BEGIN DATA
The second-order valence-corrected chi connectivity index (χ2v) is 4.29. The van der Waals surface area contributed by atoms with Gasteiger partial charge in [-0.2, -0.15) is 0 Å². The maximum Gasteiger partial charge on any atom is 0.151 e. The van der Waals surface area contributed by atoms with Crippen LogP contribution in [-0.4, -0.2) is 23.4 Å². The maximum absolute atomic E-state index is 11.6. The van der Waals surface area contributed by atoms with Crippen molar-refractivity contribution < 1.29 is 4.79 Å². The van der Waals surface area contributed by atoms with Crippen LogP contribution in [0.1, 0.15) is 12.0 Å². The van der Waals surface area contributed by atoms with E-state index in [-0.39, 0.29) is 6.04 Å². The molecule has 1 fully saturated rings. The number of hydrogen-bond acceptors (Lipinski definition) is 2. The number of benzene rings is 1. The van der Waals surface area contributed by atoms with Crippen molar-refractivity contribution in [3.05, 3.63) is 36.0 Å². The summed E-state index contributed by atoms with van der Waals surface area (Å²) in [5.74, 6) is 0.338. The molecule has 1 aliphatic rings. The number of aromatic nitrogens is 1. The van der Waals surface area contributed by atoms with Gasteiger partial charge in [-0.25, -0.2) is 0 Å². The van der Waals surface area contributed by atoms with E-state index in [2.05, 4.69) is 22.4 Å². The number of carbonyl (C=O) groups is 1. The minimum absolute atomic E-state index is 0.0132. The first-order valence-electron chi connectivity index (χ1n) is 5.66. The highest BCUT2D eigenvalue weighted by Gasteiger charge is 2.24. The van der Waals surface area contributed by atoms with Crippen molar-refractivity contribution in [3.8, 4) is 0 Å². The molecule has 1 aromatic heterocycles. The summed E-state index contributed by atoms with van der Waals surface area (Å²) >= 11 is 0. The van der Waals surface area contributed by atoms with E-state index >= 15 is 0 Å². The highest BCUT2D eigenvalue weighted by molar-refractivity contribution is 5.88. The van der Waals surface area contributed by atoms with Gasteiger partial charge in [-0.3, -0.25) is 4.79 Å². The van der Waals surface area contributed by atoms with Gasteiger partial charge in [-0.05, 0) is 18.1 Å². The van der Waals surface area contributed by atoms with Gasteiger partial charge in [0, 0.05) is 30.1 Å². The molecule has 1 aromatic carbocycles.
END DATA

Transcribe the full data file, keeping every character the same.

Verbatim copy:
The second-order valence-corrected chi connectivity index (χ2v) is 4.29. The van der Waals surface area contributed by atoms with Gasteiger partial charge in [-0.2, -0.15) is 0 Å². The maximum Gasteiger partial charge on any atom is 0.151 e. The van der Waals surface area contributed by atoms with Crippen LogP contribution in [-0.4, -0.2) is 23.4 Å². The maximum absolute atomic E-state index is 11.6. The van der Waals surface area contributed by atoms with Crippen molar-refractivity contribution < 1.29 is 4.79 Å². The van der Waals surface area contributed by atoms with Crippen LogP contribution in [0.1, 0.15) is 12.0 Å². The van der Waals surface area contributed by atoms with E-state index in [-0.39, 0.29) is 6.04 Å². The molecule has 1 fully saturated rings. The number of hydrogen-bond acceptors (Lipinski definition) is 2. The number of benzene rings is 1. The van der Waals surface area contributed by atoms with Crippen molar-refractivity contribution in [3.05, 3.63) is 36.0 Å². The summed E-state index contributed by atoms with van der Waals surface area (Å²) in [5.74, 6) is 0.338. The molecule has 1 aliphatic rings. The number of aromatic nitrogens is 1. The van der Waals surface area contributed by atoms with Gasteiger partial charge in [-0.25, -0.2) is 0 Å². The van der Waals surface area contributed by atoms with E-state index in [2.05, 4.69) is 22.4 Å². The number of carbonyl (C=O) groups is 1. The minimum absolute atomic E-state index is 0.0132. The first-order valence-electron chi connectivity index (χ1n) is 5.66. The highest BCUT2D eigenvalue weighted by Gasteiger charge is 2.24. The van der Waals surface area contributed by atoms with Crippen molar-refractivity contribution in [3.8, 4) is 0 Å². The molecule has 1 aromatic heterocycles. The summed E-state index contributed by atoms with van der Waals surface area (Å²) >= 11 is 0. The van der Waals surface area contributed by atoms with E-state index >= 15 is 0 Å². The highest BCUT2D eigenvalue weighted by molar-refractivity contribution is 5.88. The van der Waals surface area contributed by atoms with Gasteiger partial charge in [-0.3, -0.25) is 4.79 Å². The van der Waals surface area contributed by atoms with Gasteiger partial charge in [-0.05, 0) is 18.1 Å². The van der Waals surface area contributed by atoms with Gasteiger partial charge in [0, 0.05) is 30.1 Å². The molecule has 1 aromatic carbocycles.